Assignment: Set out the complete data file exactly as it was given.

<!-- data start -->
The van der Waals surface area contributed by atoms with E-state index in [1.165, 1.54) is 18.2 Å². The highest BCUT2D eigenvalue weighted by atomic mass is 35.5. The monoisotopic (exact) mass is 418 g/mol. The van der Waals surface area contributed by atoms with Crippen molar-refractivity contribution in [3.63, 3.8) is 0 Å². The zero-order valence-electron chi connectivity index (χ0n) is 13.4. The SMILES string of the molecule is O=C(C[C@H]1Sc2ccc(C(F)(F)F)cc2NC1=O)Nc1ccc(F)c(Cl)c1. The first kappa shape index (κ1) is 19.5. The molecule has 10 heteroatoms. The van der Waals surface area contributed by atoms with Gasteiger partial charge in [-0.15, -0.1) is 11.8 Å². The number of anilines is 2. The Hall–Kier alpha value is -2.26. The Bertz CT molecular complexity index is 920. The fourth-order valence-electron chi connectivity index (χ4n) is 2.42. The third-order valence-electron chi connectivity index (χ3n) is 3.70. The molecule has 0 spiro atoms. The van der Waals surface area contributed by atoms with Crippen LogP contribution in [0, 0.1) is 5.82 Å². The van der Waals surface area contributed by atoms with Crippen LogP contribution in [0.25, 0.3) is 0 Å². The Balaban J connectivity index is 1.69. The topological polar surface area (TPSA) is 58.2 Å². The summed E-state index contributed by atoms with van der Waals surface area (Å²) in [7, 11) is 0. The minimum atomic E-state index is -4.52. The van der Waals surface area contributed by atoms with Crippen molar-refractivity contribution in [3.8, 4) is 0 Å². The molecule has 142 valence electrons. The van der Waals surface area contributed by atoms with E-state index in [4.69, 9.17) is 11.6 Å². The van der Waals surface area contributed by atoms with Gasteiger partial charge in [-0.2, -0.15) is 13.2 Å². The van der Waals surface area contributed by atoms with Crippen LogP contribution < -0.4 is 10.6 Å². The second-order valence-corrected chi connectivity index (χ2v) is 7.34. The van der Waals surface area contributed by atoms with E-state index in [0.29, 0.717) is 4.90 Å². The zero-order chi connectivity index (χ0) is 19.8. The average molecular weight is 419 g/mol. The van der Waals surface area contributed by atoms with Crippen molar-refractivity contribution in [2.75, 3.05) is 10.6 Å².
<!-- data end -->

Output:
The van der Waals surface area contributed by atoms with E-state index in [1.165, 1.54) is 18.2 Å². The highest BCUT2D eigenvalue weighted by atomic mass is 35.5. The monoisotopic (exact) mass is 418 g/mol. The van der Waals surface area contributed by atoms with Crippen molar-refractivity contribution in [3.63, 3.8) is 0 Å². The zero-order valence-electron chi connectivity index (χ0n) is 13.4. The SMILES string of the molecule is O=C(C[C@H]1Sc2ccc(C(F)(F)F)cc2NC1=O)Nc1ccc(F)c(Cl)c1. The first kappa shape index (κ1) is 19.5. The molecule has 10 heteroatoms. The van der Waals surface area contributed by atoms with Gasteiger partial charge in [-0.15, -0.1) is 11.8 Å². The number of anilines is 2. The Hall–Kier alpha value is -2.26. The Bertz CT molecular complexity index is 920. The fourth-order valence-electron chi connectivity index (χ4n) is 2.42. The third-order valence-electron chi connectivity index (χ3n) is 3.70. The molecule has 0 spiro atoms. The van der Waals surface area contributed by atoms with Crippen LogP contribution in [0, 0.1) is 5.82 Å². The van der Waals surface area contributed by atoms with Crippen LogP contribution in [0.25, 0.3) is 0 Å². The Balaban J connectivity index is 1.69. The topological polar surface area (TPSA) is 58.2 Å². The summed E-state index contributed by atoms with van der Waals surface area (Å²) in [7, 11) is 0. The minimum atomic E-state index is -4.52. The van der Waals surface area contributed by atoms with Crippen molar-refractivity contribution in [3.8, 4) is 0 Å². The molecule has 142 valence electrons. The van der Waals surface area contributed by atoms with E-state index in [4.69, 9.17) is 11.6 Å². The van der Waals surface area contributed by atoms with Gasteiger partial charge in [-0.2, -0.15) is 13.2 Å². The van der Waals surface area contributed by atoms with Crippen LogP contribution < -0.4 is 10.6 Å². The second-order valence-corrected chi connectivity index (χ2v) is 7.34. The van der Waals surface area contributed by atoms with E-state index in [0.29, 0.717) is 4.90 Å². The zero-order chi connectivity index (χ0) is 19.8. The average molecular weight is 419 g/mol. The van der Waals surface area contributed by atoms with Crippen molar-refractivity contribution in [2.75, 3.05) is 10.6 Å².